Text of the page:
Even as the country is talking about the slowdown that the economy is facing, and there has been fear of apparel sales remaining subdued for months to come with the consumer demand and average ticket size getting comparatively smaller, national and international brands have not slowed down in their endeavour to offer the best to the Indian consumers. And one such major development in the Indian retail industry has been the entry of Japanese clothing giant Uniqlo in the country. In this struggling scenario, the fashion retail brand has bet big on the Indian market that is both ‘vast and diverse with a young population that is exceptionally talented, ambitious and diligent’. Uniqlo opened its first-ever store in India’s national capital, one of its largest worldwide, becoming the most recent global brand to take a plunge into this huge but considerably tough market. Was it a good time? Will the slowdown adversely impact the retail giant? Tadashi Yanai, Founder and Chairman of Uniqlo and President and Chief Executive Officer of Fast Retailing Group, smiles as he says, “I’m not worried. The economic slowdown is cyclical. Fast Retailing has long wished to open stores in India, in view of the tremendous potential of a nation of 1.3 billion people… (with) an average age of 27, that generates annual GDP growth of 7 per cent. Launching ourselves in this market is a step ahead towards globalisation. We aim to enhance lifestyles in India by creating more innovative apparel that draws on the nation’s distinct culture and traditions. We wish to contribute to India’s economic development in the process.”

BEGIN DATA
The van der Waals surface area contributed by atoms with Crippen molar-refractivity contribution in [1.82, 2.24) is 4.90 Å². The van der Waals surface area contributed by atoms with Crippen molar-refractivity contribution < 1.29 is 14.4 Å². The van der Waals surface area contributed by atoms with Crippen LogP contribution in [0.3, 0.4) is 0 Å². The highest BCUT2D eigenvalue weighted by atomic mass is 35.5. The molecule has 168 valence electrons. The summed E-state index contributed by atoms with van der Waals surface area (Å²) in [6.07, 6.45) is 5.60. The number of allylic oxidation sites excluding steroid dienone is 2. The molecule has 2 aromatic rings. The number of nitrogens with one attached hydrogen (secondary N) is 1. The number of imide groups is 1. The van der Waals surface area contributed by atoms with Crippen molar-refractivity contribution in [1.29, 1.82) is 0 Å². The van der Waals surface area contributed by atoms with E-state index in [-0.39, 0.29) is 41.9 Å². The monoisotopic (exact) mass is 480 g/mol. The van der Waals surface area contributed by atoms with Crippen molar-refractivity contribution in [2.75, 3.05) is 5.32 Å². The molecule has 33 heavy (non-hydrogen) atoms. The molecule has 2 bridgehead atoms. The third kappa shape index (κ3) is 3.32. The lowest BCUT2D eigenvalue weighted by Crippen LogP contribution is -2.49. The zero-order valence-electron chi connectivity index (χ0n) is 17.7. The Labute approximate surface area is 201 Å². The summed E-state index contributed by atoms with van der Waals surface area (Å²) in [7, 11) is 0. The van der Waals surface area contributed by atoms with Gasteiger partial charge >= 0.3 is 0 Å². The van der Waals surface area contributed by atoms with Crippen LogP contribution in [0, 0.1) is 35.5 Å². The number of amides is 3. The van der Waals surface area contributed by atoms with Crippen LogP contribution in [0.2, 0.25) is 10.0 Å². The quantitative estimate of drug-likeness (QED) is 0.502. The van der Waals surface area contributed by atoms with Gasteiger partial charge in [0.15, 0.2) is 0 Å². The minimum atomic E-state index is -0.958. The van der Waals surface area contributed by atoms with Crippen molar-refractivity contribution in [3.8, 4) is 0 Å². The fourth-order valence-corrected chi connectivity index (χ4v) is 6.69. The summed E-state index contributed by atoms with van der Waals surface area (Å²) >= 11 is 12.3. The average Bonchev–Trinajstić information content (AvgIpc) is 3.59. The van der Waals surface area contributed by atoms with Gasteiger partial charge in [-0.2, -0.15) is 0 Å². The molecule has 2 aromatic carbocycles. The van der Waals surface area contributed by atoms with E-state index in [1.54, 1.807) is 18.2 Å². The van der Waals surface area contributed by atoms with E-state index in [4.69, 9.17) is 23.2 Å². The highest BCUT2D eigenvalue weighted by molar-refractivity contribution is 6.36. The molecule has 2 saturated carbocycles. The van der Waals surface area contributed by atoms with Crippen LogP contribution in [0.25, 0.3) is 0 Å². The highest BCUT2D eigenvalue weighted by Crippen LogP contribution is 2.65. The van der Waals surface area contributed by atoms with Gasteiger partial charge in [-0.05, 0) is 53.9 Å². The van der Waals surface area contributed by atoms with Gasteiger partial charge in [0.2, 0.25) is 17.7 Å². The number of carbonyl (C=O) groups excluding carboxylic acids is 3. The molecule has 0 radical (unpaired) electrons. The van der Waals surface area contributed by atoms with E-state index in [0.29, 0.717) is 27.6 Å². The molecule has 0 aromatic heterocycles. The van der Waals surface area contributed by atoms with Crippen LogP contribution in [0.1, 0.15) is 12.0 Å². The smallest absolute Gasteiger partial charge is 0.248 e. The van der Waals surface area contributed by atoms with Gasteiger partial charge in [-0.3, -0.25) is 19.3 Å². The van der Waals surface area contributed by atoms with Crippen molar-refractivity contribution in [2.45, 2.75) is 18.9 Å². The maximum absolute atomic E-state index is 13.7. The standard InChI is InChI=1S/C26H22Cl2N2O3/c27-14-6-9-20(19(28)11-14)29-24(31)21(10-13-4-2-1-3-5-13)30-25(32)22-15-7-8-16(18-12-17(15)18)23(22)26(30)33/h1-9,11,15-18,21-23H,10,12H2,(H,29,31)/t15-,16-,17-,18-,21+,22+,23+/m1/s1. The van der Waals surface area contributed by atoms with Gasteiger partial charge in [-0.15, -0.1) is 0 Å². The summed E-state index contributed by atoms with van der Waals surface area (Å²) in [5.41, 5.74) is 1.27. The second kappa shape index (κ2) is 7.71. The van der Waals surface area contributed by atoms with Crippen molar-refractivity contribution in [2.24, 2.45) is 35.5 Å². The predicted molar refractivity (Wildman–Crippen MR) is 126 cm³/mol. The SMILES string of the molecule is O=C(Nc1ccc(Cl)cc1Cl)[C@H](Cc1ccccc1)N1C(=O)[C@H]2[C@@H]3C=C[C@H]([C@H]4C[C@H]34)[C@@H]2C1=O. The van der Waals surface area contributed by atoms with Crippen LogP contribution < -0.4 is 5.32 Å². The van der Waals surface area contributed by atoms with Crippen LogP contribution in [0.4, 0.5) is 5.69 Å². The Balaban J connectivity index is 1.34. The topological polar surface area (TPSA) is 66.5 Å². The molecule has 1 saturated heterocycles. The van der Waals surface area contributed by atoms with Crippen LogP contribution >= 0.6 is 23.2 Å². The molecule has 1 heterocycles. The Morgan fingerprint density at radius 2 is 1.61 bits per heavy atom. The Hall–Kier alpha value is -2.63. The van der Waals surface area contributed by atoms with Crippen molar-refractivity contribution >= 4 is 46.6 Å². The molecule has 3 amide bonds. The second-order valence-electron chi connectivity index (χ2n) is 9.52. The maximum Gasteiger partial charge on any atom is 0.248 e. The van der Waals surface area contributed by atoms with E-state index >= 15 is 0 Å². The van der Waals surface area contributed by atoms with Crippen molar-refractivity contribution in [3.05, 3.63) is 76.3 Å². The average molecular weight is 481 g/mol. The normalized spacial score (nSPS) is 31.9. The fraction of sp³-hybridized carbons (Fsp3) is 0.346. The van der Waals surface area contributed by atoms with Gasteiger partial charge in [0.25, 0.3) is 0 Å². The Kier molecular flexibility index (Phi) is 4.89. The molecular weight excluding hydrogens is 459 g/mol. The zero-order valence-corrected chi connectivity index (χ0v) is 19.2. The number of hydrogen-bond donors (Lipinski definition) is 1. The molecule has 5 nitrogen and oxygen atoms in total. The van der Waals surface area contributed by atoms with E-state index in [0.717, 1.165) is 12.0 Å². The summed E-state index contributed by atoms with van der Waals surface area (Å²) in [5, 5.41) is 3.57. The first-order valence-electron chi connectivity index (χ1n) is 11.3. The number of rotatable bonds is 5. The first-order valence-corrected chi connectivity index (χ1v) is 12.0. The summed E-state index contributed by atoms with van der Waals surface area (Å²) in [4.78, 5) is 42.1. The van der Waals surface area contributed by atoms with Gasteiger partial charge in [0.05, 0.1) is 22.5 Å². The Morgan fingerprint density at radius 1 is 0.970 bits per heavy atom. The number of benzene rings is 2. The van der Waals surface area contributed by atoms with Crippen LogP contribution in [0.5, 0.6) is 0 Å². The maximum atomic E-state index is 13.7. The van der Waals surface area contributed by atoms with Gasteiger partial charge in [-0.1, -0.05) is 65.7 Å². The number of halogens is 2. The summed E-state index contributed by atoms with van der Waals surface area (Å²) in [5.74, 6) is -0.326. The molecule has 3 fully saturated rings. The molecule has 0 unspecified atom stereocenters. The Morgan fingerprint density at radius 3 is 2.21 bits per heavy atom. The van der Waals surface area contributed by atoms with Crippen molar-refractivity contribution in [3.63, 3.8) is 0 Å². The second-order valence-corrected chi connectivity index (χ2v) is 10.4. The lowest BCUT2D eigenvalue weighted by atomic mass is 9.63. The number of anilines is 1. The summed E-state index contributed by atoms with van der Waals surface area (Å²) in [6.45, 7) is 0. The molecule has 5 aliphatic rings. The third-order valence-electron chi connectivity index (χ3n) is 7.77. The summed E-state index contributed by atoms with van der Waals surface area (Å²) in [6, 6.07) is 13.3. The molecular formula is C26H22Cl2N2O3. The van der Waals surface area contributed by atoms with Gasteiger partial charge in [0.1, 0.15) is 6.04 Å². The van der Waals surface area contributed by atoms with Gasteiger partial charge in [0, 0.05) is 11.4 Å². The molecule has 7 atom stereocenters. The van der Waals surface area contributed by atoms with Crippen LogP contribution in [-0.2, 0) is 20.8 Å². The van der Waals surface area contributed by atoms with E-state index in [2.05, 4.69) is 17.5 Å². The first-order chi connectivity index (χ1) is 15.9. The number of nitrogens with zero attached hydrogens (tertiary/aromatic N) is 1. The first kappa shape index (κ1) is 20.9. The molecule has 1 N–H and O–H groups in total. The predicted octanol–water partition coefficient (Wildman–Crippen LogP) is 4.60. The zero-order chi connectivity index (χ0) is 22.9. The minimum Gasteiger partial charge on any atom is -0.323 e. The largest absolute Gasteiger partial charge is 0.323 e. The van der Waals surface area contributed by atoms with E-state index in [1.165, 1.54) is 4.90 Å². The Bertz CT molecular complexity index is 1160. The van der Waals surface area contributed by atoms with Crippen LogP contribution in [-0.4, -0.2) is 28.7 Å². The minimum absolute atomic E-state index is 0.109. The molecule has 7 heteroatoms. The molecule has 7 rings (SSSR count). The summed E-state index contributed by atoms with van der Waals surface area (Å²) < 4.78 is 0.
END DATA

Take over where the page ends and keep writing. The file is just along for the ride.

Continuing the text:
India – a market like no other
Besides a major investment magnet, India has been fighting against the odds to remain at the forefront of growth. Even World Economic Forum (WEF) President Borge Brende remained positive about India’s crucial role in the development of South Asia and sustainability of global economic growth. A top official of WEF has maintained that India has demonstrated remarkable strength and resilience amid global slowdown. This and other such sentiments across the world form testament to Uniqlo’s confidence in the Indian market. “Recession or economic slowdown does matter, but we believe in sustainably taking the business forward and doing our best. We are not looking at short-term but are concentrating on long-term partnership with Indian consumers. Despite the recent slowdown, India’s growth rate is still higher than other countries. It’s a diverse market with different culture seasonality and regulations in different states, and for now, our focus in only on establishing strong operations and offering the best to the consumers. I don’t think that the slowdown will have much impact on Uniqlo,” asserts Tomohiko Sei, CEO, Uniqlo India. The brand entered the country as a wholly-owned subsidiary.